7. Apr 30, 2014
    Ridgerunner

    Ridgerunner Garden Master

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    One of my challenges with dried beans is if it sets in wet after they are drying they can rot in the pod or sprout in the pod, especially if they are touching the ground. So if it is threatening rain, I'll try to pick the ones that are pretty dried out but leave the green ones on the vine to further mature. If you are growing bush beans and the beans are pretty mature and the plant is dying and drying out, you can pull the bush bean plant and hang them in a carport or shed, somewhere dry but well-ventilated, and let them finish drying. They'll draw some more nutrients as the plant is dying and you can harvest them and hull them out more on your schedule rather than letting the weather dictate that.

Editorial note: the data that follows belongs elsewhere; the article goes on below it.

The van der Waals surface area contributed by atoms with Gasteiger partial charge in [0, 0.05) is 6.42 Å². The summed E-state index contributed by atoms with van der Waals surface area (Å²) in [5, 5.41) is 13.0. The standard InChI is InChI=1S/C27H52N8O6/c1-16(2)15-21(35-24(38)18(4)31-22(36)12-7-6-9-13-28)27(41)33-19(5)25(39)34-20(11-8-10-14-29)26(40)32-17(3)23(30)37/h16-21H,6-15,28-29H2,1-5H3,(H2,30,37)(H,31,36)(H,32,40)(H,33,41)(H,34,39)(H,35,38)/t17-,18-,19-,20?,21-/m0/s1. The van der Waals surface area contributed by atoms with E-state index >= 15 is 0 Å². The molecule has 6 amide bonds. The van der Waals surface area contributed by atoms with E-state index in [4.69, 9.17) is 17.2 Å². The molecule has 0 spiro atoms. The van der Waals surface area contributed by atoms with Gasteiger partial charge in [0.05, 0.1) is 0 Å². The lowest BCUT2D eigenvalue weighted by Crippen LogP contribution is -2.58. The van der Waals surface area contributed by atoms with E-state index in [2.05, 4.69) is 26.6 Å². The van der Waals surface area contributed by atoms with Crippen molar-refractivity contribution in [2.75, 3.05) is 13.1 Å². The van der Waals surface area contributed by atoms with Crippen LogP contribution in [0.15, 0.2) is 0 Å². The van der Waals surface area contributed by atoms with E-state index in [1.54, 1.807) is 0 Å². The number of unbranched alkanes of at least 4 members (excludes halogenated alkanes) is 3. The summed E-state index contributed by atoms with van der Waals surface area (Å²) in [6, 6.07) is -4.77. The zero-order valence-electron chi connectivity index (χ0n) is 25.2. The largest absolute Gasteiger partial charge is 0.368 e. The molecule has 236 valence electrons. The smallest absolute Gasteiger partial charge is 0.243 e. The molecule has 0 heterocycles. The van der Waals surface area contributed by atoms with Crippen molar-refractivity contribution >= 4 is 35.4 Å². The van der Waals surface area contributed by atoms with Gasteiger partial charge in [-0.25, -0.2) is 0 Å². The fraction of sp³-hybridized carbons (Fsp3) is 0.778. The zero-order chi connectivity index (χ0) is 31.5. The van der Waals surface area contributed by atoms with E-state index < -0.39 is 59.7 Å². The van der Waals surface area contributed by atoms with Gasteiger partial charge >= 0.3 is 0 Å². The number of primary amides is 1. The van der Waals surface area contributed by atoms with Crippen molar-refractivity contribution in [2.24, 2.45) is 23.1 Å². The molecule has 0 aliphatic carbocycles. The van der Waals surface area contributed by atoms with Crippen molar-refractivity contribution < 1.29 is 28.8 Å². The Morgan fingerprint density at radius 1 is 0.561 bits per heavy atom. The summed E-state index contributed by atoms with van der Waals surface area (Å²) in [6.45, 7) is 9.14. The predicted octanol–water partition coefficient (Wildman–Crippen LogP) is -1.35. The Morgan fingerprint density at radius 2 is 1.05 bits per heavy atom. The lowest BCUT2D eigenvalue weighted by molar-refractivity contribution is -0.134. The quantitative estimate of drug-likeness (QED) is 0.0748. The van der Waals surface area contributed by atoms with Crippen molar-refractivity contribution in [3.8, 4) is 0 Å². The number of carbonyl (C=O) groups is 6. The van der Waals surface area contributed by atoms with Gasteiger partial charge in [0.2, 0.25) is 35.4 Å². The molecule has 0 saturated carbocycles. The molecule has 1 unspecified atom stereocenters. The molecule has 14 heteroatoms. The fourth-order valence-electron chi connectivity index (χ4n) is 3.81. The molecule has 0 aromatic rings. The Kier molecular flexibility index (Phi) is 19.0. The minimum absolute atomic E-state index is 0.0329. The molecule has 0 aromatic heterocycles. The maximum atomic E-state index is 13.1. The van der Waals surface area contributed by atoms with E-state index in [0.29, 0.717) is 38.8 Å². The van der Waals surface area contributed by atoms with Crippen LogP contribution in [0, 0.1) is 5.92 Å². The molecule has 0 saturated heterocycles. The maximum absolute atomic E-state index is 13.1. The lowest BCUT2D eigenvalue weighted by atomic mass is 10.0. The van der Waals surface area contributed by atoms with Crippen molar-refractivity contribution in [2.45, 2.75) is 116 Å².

I couldn't find my photos, but I made a frame out of 2x4's and window screen to dry the beans on once they are hulled. It's similar to this hardware cloth frame I use for potatoes and to keep the bean pods on so they can dry. I ripped maybe 3/4" off the edges of the 2x4's and built a rectangular frame. The use the 3/4" strips hold the screen on the frame.


    Beauregard 1.JPG
     
  8. Apr 30, 2014
    Bluejay77

    Bluejay77 Garden Addicted

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    SeedObesser,

    I thought you were going to move this summer? If you think you can still grow some dry seed some of the bush varieties that I have left would be your best bet. However your first dry pods will just be at about the 90 to 100 day mark. Then to get most of the rest your seed crop you will need about another 30 days.
     
  9. Apr 30, 2014
    Bluejay77

    Bluejay77 Garden Addicted

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    Rigerunner says,